This is one of three six-berth caravans that Swift Group is using to stretch its Sprite brand name, endowing them with the Freedom moniker.
They’re lightweight and budget-priced, although it’s always interesting to see what qualifies as either.
As far as the former is concerned, maximum weight is an impressively low 1,350kg – this is a six-berth, remember – although payload is a slightly compromised 180kg.
As for “budget”, OK it lacks the “sophistication” of a three-window front and such niceties as a sunroof, alloy wheels and plastic obtrusions. But, you can rest assured, the Sprites go down the same production lines as all the other caravans Swift produces. And it produces a lot. More than any other UK makers, in fact.
That’s also a good way of explaining why pure economies of scale mean you get such a lot for your money here with this family-friendly six berth caravan.
You get plenty of space, too, with a large enough front lounge to convert those two settees into a transverse double bed measuring 2.02m x 1.70m, or two singles (1.90m x 0.72m and 1.80m x 0.72m).
At the very back, there are two fixed bunk beds and, again, they’re decent enough at 1.83m x 0.57m. To bring the sleeping up to six, the rear dinette produces another two bunks– 1.80m x 0.67m and, smallest of the lot, 1.76m x 0.59m. Night time privacy is courtesy of proper cassette blinds.
That window at the front does add a feeling of space, helping counter the absence of large sunroofs. There’s just a shelf over the window, and flat lockers to the sides, for upper-level storage, but locker space elsewhere is impressive – a fortunate by-product of keeping general equipment levels to a minimum.
The kitchen is certainly generous enough on space, including storage as well as a worktop. There’s a three-ring hob and grill here (a microwave is a potentially useful option, especially considering family catering).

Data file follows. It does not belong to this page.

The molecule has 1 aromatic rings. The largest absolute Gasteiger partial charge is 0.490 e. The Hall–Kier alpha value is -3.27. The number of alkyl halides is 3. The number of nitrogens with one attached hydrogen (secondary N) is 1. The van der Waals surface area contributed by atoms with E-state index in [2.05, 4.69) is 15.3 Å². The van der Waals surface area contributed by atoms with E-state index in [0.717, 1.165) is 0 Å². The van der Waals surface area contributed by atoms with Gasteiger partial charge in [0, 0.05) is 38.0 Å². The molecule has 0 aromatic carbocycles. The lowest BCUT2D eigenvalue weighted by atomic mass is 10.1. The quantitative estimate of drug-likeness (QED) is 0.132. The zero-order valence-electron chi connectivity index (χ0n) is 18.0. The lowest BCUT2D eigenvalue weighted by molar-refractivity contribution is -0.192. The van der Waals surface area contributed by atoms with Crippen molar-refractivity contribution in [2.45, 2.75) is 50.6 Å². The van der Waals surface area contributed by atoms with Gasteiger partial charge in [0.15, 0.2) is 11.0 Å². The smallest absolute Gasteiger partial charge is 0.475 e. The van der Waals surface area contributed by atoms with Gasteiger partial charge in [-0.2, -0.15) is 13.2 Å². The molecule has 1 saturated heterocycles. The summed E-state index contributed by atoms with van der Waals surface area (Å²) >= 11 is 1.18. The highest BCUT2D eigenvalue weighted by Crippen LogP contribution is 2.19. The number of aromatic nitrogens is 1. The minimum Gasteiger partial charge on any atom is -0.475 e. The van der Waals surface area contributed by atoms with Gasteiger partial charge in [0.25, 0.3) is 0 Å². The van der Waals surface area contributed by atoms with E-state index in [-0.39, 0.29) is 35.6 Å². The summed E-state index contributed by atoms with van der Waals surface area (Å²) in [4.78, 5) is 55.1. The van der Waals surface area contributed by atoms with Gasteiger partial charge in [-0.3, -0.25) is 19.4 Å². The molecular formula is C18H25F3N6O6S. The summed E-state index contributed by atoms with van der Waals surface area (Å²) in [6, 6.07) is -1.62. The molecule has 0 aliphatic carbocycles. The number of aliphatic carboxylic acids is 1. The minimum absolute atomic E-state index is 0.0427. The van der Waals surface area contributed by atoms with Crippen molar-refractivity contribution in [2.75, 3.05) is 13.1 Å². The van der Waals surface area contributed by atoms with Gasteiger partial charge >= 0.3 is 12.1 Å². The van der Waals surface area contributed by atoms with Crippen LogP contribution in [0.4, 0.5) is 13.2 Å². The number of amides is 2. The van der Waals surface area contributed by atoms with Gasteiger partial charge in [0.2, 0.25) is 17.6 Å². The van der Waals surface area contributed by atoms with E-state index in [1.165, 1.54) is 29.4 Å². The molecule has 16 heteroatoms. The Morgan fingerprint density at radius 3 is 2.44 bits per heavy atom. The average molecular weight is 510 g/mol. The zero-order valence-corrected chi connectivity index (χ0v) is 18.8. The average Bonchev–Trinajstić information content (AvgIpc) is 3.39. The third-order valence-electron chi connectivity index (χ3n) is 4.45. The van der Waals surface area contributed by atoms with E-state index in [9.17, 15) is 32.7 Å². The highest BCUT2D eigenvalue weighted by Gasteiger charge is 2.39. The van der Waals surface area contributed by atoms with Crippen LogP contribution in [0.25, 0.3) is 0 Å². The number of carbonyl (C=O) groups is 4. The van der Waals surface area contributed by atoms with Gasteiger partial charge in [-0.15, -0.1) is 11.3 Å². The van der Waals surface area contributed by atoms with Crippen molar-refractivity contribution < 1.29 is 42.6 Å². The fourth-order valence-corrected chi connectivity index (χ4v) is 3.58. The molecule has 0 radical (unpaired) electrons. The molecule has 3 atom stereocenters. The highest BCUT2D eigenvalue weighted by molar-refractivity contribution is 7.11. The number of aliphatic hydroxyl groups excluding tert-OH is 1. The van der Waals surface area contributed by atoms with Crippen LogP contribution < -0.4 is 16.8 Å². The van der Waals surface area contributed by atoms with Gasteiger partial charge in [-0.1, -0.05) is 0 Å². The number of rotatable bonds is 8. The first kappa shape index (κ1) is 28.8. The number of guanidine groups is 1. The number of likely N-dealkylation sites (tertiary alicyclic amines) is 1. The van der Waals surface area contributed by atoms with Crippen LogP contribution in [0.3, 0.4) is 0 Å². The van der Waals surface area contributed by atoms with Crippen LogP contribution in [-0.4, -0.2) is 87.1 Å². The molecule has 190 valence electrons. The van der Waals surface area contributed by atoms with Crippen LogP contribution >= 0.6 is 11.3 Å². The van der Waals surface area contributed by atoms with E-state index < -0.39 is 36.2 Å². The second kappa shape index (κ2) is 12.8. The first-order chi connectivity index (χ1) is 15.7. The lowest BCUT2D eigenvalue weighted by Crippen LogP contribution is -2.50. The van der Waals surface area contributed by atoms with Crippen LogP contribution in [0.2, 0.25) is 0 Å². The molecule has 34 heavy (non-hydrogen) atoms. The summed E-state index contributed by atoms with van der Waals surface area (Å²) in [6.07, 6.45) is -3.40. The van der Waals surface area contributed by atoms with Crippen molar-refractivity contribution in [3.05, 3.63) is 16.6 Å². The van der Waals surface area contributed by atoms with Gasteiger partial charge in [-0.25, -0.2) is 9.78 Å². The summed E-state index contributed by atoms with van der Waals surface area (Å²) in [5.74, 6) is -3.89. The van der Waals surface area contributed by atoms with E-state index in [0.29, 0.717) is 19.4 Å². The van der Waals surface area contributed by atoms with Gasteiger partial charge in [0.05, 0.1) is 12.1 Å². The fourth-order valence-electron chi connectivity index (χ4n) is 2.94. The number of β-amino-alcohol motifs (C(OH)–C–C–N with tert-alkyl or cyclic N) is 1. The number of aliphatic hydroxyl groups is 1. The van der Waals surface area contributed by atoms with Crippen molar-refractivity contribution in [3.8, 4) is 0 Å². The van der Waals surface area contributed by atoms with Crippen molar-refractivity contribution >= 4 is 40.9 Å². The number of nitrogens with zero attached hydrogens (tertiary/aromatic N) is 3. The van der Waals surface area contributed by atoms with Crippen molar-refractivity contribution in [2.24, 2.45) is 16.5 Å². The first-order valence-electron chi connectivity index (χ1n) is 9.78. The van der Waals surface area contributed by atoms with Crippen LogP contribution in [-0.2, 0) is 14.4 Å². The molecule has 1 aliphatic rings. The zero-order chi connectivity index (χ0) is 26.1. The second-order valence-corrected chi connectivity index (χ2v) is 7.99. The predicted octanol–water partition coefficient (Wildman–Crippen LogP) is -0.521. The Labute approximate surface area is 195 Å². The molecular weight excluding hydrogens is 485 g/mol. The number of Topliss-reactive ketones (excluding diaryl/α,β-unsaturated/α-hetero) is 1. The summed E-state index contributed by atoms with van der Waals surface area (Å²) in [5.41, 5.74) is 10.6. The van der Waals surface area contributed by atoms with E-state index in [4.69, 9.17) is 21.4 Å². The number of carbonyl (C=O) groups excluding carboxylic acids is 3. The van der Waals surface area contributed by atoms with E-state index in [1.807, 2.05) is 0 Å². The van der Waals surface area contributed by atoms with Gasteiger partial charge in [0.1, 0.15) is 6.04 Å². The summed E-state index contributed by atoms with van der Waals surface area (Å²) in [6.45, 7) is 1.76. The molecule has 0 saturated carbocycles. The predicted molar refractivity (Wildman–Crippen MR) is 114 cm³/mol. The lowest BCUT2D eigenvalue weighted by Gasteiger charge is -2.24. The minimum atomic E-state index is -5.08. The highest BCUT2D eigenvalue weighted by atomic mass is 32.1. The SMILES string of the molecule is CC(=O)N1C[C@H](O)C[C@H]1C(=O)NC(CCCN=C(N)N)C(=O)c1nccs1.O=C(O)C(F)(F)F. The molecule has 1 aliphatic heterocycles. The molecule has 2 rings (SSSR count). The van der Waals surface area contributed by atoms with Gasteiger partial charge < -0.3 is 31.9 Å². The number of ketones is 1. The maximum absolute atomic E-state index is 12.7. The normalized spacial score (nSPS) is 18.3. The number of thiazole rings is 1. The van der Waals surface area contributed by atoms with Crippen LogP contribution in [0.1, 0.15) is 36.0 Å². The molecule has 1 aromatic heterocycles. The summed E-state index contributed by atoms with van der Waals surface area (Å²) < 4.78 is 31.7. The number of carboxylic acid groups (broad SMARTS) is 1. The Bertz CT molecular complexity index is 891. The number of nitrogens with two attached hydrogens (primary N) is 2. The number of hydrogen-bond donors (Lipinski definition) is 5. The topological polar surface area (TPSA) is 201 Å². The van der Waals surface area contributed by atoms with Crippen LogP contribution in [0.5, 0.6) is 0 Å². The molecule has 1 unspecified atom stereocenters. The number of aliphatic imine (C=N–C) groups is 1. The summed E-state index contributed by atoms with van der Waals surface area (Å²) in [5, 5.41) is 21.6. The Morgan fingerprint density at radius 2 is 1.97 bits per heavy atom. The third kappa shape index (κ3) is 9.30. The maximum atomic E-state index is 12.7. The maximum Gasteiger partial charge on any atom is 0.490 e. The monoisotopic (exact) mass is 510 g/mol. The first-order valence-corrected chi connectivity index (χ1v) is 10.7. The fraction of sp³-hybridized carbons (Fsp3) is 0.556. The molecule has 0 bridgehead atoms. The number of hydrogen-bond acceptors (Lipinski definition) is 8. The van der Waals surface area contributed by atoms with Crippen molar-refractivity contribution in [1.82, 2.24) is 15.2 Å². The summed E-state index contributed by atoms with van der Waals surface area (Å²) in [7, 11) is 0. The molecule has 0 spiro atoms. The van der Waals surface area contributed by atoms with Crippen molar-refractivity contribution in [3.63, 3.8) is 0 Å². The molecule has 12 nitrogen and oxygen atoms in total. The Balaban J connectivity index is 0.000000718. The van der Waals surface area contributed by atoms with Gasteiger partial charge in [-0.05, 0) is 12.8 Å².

The washroom qualifies as above-par, too. There’s a step-in shower area, with curtain, a Thetford swivel-bowl toilet and a fixed sink. There’s no window, but there is a rooflight. Storage is a bit light in here. For example, there’s just the one towel holder, although there’s a double hook above it.
There are a few other compromises, as to be expected. Only the upper fixed bunk has a window. The table stores in the wardrobe, rather than having a dedicated locker. The kitchen only gets a mini-grill (but hey, you gain a large cupboard for food storage). The ceiling lights are very much yesteryear. There’s no chest of drawers between the settees. Just the one warm air outlet to the lounge. And a USB socket or two wouldn’t have gone amiss at the back, in what will surely be claimed as the kids’ zone.
And OK, these Sprite Freedoms were never intended to be as outlandish as some of Swift’s other designs. But, tourers like this offer more than just the basics these days.
Some kind of stabiliser should be a consideration. But, if you really are considering a ‘van like this as your introduction to caravanning, ask your local Sprite dealer about the kinds of starter packages on offer – they might just be enough to secure an already great deal.
Verdict: Time to treat the family?
Plus: Keenly priced, well made caravan
Minus: Families will want an oven
In-a-nutshell: Sprite values times six
There’s more information on the Sprite caravan range on the Swift Group website www.swiftgroup.co.uk. To find out more about insuring a Sprite visit the caravan insurance discounts page.
Alternatives: Xplore 526
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